Encyclopædia Britannica, Ninth Edition/Emanuel I.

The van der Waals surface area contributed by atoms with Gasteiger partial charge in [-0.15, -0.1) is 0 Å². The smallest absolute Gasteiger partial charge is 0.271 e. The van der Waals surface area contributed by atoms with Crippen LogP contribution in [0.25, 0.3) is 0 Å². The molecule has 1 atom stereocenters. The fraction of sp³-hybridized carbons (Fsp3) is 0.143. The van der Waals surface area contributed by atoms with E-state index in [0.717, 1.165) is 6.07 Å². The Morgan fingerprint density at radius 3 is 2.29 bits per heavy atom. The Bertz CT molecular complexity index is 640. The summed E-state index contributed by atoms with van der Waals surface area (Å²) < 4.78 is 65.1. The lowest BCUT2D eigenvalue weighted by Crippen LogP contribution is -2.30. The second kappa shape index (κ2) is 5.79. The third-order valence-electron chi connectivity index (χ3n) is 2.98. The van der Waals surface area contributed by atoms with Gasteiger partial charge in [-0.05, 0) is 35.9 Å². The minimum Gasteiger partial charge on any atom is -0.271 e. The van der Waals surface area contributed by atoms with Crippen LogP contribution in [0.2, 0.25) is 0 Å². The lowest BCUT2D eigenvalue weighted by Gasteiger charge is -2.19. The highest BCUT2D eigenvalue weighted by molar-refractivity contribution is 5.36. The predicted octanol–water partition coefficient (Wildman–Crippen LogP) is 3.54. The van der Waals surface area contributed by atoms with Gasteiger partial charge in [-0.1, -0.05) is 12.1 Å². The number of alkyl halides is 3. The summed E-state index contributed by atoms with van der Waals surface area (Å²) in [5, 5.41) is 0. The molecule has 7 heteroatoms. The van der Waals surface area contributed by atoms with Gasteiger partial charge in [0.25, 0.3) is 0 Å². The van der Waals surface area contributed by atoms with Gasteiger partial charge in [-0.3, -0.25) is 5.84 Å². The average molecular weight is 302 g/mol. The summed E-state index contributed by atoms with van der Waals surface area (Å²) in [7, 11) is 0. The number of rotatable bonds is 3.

EMANUEL (Portuguese, Manoel) I. (1469–1521), king of Portugal, surnamed the Happy, was the son or Duke Ferdinand of Yiseu and cousin of John II. of Portugal, and was born May 3, 1469. The care of his early education was conﬁded to a Sicilian named Cataldo, under whom he made rapid progress, especially in the classical languages. He succeeded to the throne on the death of John II., 27th October 1495. In 1497 he married Donna Isabella, daughter of Ferdinand and Isabella of Castile. She died in 1498, and two years after her death he married her sister Donna Maria. As soon as he mounted the throne Emanuel devoted himself with great ardour to the maritime enterprises begun by his predecessor. He dispatched Vasco da Gama to sail round the Cape of Good Hope in order to discover a new passage to India, and on his return he sent Pedro Alvarez de Cabral to complete his discoveries. Cabral discovered Brazil and the Moluccas, and established commercial relations with the Indian and African coasts. Through these expeditions and others under Albuquerque, the inﬂuence of Portugal was rendered predominant on the coasts of South Africa and the Indian archipelago, and an inexhaustible ﬁeld for commerce and Colonization was opened up to the Portu- guese. Emanuel also entered into commercial relations with Persia, Ethiopia, and China. His whole foreign policy, with the exception of an attempt to conquer Morocco, was a brilliant success; and at the close of his reign Por- tugal had attained a degree of prosperity, both external and internal, until then unexampled in her history. He was also no less anxious for the individual welfare of his subjects than for the outward prosperity of his kingdom. He made personal visits to all his provinces to inquire into the administration of justice, and he is the author of a code of laws which bears his name. At certain stated hours he was accessible to any of his subjects without distinction who desired redress of grievances, or had any request of importance to make, and so great was his courtesy and patience in listening to their statements that when necessary he sacriﬁced to them hours that he usually devoted to en- joyment or repose. His persecutions of the Jews, cruel as they were, can scarcely be blamed when we remember the bigotry of his time and country ; and it says much for his impartial administration of justice that he caused the ring- leaders of a popular insurrection against that people to be executed with the usual marks of opprobrium. He died at Lisbon, December 13, 1521.